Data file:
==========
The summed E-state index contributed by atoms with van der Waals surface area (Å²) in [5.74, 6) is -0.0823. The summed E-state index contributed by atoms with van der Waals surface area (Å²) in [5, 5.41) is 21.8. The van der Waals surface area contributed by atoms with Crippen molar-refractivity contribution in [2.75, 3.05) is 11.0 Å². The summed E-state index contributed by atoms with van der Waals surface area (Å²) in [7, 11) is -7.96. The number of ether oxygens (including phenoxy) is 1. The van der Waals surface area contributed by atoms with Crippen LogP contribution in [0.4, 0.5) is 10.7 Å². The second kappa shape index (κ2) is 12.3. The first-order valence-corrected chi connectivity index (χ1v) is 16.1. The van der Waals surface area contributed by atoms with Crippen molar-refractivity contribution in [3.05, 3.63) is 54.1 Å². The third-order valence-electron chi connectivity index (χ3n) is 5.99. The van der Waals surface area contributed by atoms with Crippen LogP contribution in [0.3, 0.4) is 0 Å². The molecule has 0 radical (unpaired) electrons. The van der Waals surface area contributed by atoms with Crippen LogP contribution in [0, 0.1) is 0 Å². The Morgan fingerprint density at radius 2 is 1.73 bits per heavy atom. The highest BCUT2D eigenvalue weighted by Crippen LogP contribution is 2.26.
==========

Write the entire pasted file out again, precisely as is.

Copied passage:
The summed E-state index contributed by atoms with van der Waals surface area (Å²) in [5.74, 6) is -0.0823. The summed E-state index contributed by atoms with van der Waals surface area (Å²) in [5, 5.41) is 21.8. The van der Waals surface area contributed by atoms with Crippen molar-refractivity contribution in [2.75, 3.05) is 11.0 Å². The summed E-state index contributed by atoms with van der Waals surface area (Å²) in [7, 11) is -7.96. The number of ether oxygens (including phenoxy) is 1. The van der Waals surface area contributed by atoms with Crippen LogP contribution in [0.4, 0.5) is 10.7 Å². The second kappa shape index (κ2) is 12.3. The first-order valence-corrected chi connectivity index (χ1v) is 16.1. The van der Waals surface area contributed by atoms with Crippen molar-refractivity contribution in [3.05, 3.63) is 54.1 Å². The third-order valence-electron chi connectivity index (χ3n) is 5.99. The van der Waals surface area contributed by atoms with Crippen LogP contribution in [0.3, 0.4) is 0 Å². The molecule has 0 radical (unpaired) electrons. The van der Waals surface area contributed by atoms with Crippen LogP contribution in [0, 0.1) is 0 Å². The Morgan fingerprint density at radius 2 is 1.73 bits per heavy atom. The highest BCUT2D eigenvalue weighted by Crippen LogP contribution is 2.26.